And it's also knowing how precarious it all is. America had terrorists blow up two buildings five years ago, and no one really remembers any more. No one seems to be concerned that there may be more of the same to come, or else they just don't want to think about it. Here, we know there's more to come. When there was fighting in Lebanon, people from all around us, reservists, were called up to go fight. There were emails daily on the Shemesh list about young husbands (and older husbands) who live right here who had to leave wives and children to fight for all of us (and yes, that us includes you. They don't want to just kill Israelis; they want to kill Jews). It's so obvious that Hashem is orchestrating the stupidity of our political "leaders" and the blindness of the world. Anti-semitism is rampant everywhere; the terrorists are getting braver because they're being accepted. But this isn't what I want to say!
People who live here, Torah observant Jews, feel a special responsibility. "It is because of us, our actions, that the things happening in the world today are happening." What we do, what we say - we're the example for the rest of the world. People here know this! If a son, brother, father dies - we ask ourselves, "What did I do wrong?" Did I lose my connection to my Creator? Was there a friend I let down, did I lose our temper with my teenager, did I talk about my neighbor behind his back? What did I do or not do that I should have or should not have?" There's a feeling of personal responsibility here that's palpable. No one says it out loud - it's just the way people live their lives.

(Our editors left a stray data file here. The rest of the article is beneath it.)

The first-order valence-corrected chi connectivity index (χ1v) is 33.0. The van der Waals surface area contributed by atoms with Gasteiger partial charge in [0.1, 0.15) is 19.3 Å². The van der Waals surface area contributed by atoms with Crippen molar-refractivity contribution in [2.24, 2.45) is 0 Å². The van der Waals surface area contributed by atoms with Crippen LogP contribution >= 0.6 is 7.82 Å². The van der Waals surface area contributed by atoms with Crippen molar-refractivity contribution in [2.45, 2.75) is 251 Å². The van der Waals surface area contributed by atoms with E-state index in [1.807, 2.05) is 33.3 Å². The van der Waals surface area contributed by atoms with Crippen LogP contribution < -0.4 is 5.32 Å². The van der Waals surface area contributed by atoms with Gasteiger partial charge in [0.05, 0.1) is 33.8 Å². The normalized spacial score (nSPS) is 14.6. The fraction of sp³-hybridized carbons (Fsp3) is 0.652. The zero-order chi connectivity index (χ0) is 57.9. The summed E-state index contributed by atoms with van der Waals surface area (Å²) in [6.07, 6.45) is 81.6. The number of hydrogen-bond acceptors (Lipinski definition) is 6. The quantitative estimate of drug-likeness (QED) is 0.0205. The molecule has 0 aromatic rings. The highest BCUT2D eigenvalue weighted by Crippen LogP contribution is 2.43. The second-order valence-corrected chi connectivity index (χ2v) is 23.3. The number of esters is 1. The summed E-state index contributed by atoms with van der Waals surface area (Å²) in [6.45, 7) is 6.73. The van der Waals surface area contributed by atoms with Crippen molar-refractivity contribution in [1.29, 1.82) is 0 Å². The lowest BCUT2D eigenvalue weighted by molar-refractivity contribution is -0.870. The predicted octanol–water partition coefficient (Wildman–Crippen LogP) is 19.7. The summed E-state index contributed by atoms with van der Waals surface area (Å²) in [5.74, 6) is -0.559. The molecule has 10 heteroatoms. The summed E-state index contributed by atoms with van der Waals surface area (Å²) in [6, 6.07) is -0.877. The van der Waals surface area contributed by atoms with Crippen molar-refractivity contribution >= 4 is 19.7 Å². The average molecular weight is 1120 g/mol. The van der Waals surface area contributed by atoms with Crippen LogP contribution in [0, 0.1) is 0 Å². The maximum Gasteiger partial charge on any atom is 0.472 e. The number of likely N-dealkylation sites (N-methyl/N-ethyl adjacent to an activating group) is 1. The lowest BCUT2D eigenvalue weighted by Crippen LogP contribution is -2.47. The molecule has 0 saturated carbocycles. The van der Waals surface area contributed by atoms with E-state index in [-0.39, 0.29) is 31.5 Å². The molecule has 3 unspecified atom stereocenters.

At the height of the war, I was emailed a prayer that I say every morning. It came from A Still Small Voice (they have a website) and this is how it goes:
Let it be that every Jew, no matter where they stand, no matter what they face; let it be that they should see the light, i.e., HasShem's light. And let them integrate that light so deeply into their thought, speed and deed, that they (and we together) should become the light, i.e., the light unto the nations that is our truth and our destiny.
And we should shine that light out into the world with such force and radiance, that all the nations of the world, and particularly our enemies among them, should see the light, i.e., Hashem's light, as it shines through the Jewish people, and they should immediately do teshuva (repent) and be redeemed.
I don't know if I said what I wanted to say. I don't know if you have even an inkling of what I'm feeling. But I hope so. I didn't want this blog to be just about frivolous things; a lot of why we're here isn't based on tangible reasons and I needed to say that.
Reading about 9/11 today made me really introspective, although this is stuff I've been mulling over for awhile.
So maybe now isn't the time to tell you that David took a 7 mile walk yesterday at 1:30 in the afternoon when it was 95 degrees out. He went with the husband of a woman in our ulpan class that we've gotten to be really close with (and had Shabbos lunch with this past week). Yeah, maybe next time I'll tell some more about that. It's almost midnight and ulpan starts early tomorrow morning. May you be blessed with all of Hashem's benevolence and may you know only shalom.